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Corruption continues via pardons and undone reform

In any democracy, it is rare that citizens elect an official in hopes that he will pardon them for future crimes. But this is what Prime Minister Mariano Rajoy has done this week.

Out of one side of his mouth, Rajoy denounced the myriad corruption cases in Spain and vowed to take official measures against them. Yet out of the other side, he has gone against this promise on countless occasions. The doublespeak is flagrant.

The current legislature, which is about to close, will be studied in the future as an example of inconsistent political and financial policy as the result of deep economic crisis, all of which sparked social outcry. Gürtel, Bárcenas, Noos, Eres de Andalucía and Pujol will be familiar names in the media and private conversation for a while.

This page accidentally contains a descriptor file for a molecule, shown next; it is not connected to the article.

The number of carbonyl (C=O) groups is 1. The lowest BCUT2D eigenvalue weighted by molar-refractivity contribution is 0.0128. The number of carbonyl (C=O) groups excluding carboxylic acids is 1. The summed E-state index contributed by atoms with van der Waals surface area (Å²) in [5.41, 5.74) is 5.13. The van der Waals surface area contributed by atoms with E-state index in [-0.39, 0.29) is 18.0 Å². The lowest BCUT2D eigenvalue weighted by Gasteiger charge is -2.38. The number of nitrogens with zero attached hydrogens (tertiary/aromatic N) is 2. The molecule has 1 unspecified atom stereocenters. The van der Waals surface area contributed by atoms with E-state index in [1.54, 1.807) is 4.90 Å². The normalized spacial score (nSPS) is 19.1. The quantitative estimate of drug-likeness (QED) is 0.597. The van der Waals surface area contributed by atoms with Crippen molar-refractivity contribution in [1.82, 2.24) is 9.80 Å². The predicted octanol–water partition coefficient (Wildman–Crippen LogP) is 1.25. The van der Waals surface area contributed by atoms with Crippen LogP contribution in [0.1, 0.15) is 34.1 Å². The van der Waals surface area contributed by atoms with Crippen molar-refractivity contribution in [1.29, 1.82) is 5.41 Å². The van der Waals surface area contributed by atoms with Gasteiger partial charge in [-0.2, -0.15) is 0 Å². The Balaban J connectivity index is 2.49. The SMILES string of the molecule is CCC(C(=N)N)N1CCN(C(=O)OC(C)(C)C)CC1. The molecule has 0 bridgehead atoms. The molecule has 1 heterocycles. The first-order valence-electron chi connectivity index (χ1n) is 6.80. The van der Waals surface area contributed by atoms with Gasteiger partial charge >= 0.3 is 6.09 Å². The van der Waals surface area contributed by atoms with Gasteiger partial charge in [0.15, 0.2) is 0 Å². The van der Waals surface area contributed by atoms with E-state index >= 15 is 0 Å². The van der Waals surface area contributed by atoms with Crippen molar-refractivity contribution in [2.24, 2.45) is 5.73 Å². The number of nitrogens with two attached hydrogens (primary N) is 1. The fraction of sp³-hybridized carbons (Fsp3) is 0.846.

Yet, not one of the measures that the government has unveiled to solve these problems has come to fruition. At best, the measures such as the Penal Code reform and a law overseeing economic activity have appeared before Congress. At worst, other measures never make it to the law stage.

With more than 1,700 open corruption cases, nearly 600 convictions and 40 billion euros in expenses for the Spanish economy, we need other solutions. Rajoy has to finish the work that he started. Anything else would be embracing a crude, elitist populism.